Why is everybody talking about 6G?
Whoa, 6G? Slow your roll, man. What happened to 5G?
Suddenly, everybody is talking about 6G. In fact, there seems to be a competition that has been triggered to talk about 6G, and make claims and predictions about it.
One reason is that in the past few months, 5G, which has been anticipated for decades, has crossed some kind of threshold.
Just this week, for example, the three biggest Chinese carriers — China Mobile, China Unicom, and China Telecom — switched on for public use 86,000 5G base stations in 50 Chinese cities. China also claimed it would “activate” 130,000 5G base stations by the end of the year.
The Chinese rollout follows commercial availability of 5G in the United States and elsewhere, but has come online on a much larger scale.
In the U.S., Verizon should appear in 30 cities by the end of next month. AT&T’s 5G network is currently available to enterprise and business customers in 21 cities. As a result of the Sprint/T-Mobile merger, Dish Network is required to build a 5G network that reaches 70 percent of the U.S. population by June 2023. And Sprint/T-Mobile itself offers 5G in a handful of cities, and will be fined if they don’t roll out 5G networks in a list of US cities on a agreed-upon schedule.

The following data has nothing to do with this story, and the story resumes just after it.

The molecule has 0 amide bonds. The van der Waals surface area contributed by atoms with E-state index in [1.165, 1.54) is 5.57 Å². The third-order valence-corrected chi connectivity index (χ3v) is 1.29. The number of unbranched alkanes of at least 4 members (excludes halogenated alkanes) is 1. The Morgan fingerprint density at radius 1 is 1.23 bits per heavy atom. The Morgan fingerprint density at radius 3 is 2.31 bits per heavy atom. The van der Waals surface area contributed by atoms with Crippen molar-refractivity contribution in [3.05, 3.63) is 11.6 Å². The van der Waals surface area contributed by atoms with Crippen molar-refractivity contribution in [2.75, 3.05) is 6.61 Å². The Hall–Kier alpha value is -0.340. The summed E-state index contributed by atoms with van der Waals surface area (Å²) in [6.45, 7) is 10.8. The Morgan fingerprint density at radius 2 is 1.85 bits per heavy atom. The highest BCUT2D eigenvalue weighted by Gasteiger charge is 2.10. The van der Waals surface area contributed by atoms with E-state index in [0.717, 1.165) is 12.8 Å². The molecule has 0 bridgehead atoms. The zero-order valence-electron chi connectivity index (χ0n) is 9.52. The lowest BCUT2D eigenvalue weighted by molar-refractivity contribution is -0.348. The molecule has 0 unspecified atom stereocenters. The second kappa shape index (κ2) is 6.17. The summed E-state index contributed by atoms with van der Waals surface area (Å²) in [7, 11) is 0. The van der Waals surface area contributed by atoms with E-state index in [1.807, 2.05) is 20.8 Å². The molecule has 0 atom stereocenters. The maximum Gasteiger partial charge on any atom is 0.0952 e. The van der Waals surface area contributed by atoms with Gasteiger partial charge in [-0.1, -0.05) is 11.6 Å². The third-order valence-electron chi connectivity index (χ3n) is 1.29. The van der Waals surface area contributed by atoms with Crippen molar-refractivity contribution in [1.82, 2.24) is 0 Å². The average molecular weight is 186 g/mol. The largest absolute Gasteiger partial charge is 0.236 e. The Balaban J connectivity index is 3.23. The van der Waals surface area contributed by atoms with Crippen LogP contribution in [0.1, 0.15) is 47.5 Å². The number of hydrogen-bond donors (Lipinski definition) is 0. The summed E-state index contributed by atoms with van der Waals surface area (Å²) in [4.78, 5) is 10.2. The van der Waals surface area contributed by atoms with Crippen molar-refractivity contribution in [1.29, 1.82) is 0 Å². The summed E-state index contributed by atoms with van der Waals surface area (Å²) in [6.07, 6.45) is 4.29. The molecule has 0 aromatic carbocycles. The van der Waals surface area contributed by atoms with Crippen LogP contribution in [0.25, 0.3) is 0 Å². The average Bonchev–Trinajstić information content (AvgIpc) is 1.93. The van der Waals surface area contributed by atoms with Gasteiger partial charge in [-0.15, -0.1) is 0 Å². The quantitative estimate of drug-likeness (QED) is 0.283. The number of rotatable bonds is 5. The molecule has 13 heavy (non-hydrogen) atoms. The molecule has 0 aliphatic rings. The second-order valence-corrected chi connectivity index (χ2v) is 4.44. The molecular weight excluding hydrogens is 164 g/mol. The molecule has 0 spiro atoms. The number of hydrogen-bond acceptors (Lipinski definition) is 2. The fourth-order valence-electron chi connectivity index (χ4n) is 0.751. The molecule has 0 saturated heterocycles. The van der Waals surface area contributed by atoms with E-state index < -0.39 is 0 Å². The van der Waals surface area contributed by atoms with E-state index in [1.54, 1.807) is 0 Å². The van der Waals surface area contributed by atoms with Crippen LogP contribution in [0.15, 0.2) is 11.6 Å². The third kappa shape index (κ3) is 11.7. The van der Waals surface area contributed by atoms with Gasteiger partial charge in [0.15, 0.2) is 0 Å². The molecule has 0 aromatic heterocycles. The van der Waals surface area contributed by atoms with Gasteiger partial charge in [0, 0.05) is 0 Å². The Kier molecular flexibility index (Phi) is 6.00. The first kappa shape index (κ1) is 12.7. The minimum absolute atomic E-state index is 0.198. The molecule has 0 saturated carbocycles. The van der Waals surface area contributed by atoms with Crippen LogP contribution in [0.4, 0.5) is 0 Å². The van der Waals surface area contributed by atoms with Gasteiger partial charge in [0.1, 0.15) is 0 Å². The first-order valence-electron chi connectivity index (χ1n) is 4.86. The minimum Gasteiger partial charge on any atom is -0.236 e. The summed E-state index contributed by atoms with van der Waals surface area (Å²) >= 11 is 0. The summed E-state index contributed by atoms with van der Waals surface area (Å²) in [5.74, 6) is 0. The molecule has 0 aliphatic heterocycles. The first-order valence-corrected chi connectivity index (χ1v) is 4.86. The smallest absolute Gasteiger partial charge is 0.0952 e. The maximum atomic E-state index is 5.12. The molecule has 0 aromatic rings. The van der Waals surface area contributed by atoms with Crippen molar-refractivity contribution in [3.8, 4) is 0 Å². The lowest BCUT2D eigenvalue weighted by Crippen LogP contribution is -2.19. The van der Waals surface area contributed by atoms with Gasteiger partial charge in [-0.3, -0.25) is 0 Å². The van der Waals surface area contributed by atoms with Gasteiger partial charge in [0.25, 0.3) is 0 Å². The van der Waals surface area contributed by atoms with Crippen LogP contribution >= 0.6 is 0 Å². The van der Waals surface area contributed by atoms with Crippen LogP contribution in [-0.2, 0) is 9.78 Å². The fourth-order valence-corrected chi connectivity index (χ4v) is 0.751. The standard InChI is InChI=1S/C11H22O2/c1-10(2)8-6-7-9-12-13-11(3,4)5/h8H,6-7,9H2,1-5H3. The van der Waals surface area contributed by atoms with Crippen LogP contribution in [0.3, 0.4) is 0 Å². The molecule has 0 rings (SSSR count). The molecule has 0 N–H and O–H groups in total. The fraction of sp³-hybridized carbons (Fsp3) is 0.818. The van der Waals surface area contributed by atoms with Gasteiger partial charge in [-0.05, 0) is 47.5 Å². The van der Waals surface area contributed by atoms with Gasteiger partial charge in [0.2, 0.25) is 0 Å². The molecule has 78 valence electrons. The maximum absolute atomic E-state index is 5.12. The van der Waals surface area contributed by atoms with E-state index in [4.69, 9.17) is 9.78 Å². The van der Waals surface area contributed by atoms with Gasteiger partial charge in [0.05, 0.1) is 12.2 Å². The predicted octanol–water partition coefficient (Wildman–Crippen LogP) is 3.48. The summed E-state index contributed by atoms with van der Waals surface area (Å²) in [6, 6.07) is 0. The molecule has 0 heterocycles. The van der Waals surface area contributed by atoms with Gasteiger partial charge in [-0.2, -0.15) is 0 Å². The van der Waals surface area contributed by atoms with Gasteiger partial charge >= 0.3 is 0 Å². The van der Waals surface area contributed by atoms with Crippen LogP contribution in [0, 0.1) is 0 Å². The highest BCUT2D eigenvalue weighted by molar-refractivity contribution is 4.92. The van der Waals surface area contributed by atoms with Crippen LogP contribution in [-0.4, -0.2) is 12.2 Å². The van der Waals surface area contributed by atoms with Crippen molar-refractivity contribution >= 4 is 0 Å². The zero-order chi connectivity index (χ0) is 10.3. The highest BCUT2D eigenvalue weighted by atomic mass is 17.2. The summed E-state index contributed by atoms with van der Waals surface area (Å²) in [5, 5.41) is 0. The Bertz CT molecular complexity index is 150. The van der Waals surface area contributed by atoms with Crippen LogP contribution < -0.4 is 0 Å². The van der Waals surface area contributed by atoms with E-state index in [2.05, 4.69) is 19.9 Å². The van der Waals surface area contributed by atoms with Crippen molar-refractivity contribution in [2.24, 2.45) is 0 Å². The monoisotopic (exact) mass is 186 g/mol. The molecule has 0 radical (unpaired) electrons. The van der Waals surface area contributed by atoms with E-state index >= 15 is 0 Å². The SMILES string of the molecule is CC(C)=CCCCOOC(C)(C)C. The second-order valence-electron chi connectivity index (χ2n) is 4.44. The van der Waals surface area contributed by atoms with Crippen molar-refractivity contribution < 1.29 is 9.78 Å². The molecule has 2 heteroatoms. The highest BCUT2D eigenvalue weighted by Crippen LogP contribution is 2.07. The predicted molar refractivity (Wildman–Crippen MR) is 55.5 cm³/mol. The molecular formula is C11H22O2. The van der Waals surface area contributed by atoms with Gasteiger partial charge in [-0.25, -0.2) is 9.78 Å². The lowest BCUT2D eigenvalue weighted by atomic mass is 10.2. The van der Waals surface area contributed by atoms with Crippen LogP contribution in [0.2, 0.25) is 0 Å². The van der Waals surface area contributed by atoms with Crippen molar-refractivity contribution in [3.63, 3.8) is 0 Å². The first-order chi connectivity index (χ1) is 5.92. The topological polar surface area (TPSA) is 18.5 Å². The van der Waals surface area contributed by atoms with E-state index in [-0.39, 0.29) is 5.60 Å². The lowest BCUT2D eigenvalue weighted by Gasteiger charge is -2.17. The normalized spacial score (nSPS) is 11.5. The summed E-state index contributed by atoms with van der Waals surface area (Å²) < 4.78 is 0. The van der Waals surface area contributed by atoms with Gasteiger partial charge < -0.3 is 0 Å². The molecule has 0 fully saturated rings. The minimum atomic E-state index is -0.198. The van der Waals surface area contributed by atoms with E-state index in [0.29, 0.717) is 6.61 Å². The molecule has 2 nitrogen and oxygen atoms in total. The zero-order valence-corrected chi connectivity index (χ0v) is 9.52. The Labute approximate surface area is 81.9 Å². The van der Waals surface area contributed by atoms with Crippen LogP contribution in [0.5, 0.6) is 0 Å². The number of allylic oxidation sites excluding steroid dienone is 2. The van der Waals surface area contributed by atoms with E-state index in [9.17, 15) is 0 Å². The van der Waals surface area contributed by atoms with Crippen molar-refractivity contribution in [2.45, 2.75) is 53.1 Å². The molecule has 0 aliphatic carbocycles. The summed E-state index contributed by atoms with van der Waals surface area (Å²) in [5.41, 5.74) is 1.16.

5G is happening … sort of
5G is finally starting to happen. But the hype around 5G centers on the false belief that consumer access via 5G-supporting smartphones will radically and quickly change how smartphones work, the real boon will come mainly to enterprises over the next few years.
What consumers generally don’t understand is that 5G phones will operate on 4G networks almost all the time, kicking into 5G high gear only when their applications demand it and when they happen to be near one of the 5G base stations provided by their carrier.
5G uses millimeter wave technology, which sends and receives data at higher frequencies and therefore faster and in larger quantities, but necessarily over a shorter distance than 4G (less…